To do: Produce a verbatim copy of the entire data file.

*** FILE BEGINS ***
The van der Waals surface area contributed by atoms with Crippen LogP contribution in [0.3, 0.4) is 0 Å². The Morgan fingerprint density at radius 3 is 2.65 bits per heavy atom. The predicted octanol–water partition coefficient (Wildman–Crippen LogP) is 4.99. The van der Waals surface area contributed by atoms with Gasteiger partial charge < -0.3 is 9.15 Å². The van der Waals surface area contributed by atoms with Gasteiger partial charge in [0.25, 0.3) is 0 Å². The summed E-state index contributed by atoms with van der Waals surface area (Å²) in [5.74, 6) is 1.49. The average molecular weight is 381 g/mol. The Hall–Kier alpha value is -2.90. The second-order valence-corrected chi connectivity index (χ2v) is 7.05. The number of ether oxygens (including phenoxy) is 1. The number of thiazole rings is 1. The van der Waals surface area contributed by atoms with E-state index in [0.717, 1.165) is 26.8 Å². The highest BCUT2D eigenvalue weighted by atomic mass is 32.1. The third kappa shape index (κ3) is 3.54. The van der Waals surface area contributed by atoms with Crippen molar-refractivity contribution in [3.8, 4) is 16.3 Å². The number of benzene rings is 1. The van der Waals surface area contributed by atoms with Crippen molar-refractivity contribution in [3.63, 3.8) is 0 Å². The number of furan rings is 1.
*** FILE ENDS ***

The van der Waals surface area contributed by atoms with Crippen LogP contribution in [0.3, 0.4) is 0 Å². The Morgan fingerprint density at radius 3 is 2.65 bits per heavy atom. The predicted octanol–water partition coefficient (Wildman–Crippen LogP) is 4.99. The van der Waals surface area contributed by atoms with Gasteiger partial charge < -0.3 is 9.15 Å². The van der Waals surface area contributed by atoms with Gasteiger partial charge in [0.25, 0.3) is 0 Å². The summed E-state index contributed by atoms with van der Waals surface area (Å²) in [5.74, 6) is 1.49. The average molecular weight is 381 g/mol. The Hall–Kier alpha value is -2.90. The second-order valence-corrected chi connectivity index (χ2v) is 7.05. The number of ether oxygens (including phenoxy) is 1. The number of thiazole rings is 1. The van der Waals surface area contributed by atoms with E-state index in [0.717, 1.165) is 26.8 Å². The highest BCUT2D eigenvalue weighted by atomic mass is 32.1. The third kappa shape index (κ3) is 3.54. The van der Waals surface area contributed by atoms with Crippen molar-refractivity contribution in [3.8, 4) is 16.3 Å². The number of benzene rings is 1. The van der Waals surface area contributed by atoms with Crippen molar-refractivity contribution in [3.63, 3.8) is 0 Å². The number of furan rings is 1.